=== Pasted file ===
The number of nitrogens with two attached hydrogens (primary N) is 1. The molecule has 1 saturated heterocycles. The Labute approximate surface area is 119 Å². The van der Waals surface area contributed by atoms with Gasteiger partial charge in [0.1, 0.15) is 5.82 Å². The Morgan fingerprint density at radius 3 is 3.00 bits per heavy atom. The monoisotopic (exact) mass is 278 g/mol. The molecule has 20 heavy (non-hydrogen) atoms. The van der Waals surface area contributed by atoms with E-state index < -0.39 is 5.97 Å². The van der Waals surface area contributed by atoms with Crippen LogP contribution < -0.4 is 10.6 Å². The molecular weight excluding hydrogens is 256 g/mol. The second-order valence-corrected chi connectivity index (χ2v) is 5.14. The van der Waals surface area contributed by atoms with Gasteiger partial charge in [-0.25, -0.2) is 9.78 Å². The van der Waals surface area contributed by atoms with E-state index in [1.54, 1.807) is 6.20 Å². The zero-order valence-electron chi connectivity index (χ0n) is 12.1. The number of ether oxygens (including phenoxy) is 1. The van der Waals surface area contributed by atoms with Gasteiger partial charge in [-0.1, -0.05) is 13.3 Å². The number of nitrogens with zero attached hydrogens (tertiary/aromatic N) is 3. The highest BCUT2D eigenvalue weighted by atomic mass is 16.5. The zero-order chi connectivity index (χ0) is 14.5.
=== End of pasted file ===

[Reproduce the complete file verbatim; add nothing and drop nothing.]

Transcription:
The number of nitrogens with two attached hydrogens (primary N) is 1. The molecule has 1 saturated heterocycles. The Labute approximate surface area is 119 Å². The van der Waals surface area contributed by atoms with Gasteiger partial charge in [0.1, 0.15) is 5.82 Å². The Morgan fingerprint density at radius 3 is 3.00 bits per heavy atom. The monoisotopic (exact) mass is 278 g/mol. The molecule has 20 heavy (non-hydrogen) atoms. The van der Waals surface area contributed by atoms with E-state index < -0.39 is 5.97 Å². The van der Waals surface area contributed by atoms with Crippen LogP contribution < -0.4 is 10.6 Å². The molecular weight excluding hydrogens is 256 g/mol. The second-order valence-corrected chi connectivity index (χ2v) is 5.14. The van der Waals surface area contributed by atoms with Gasteiger partial charge in [-0.25, -0.2) is 9.78 Å². The van der Waals surface area contributed by atoms with E-state index in [1.54, 1.807) is 6.20 Å². The zero-order valence-electron chi connectivity index (χ0n) is 12.1. The number of ether oxygens (including phenoxy) is 1. The van der Waals surface area contributed by atoms with Gasteiger partial charge in [-0.1, -0.05) is 13.3 Å². The number of nitrogens with zero attached hydrogens (tertiary/aromatic N) is 3. The highest BCUT2D eigenvalue weighted by atomic mass is 16.5. The zero-order chi connectivity index (χ0) is 14.5.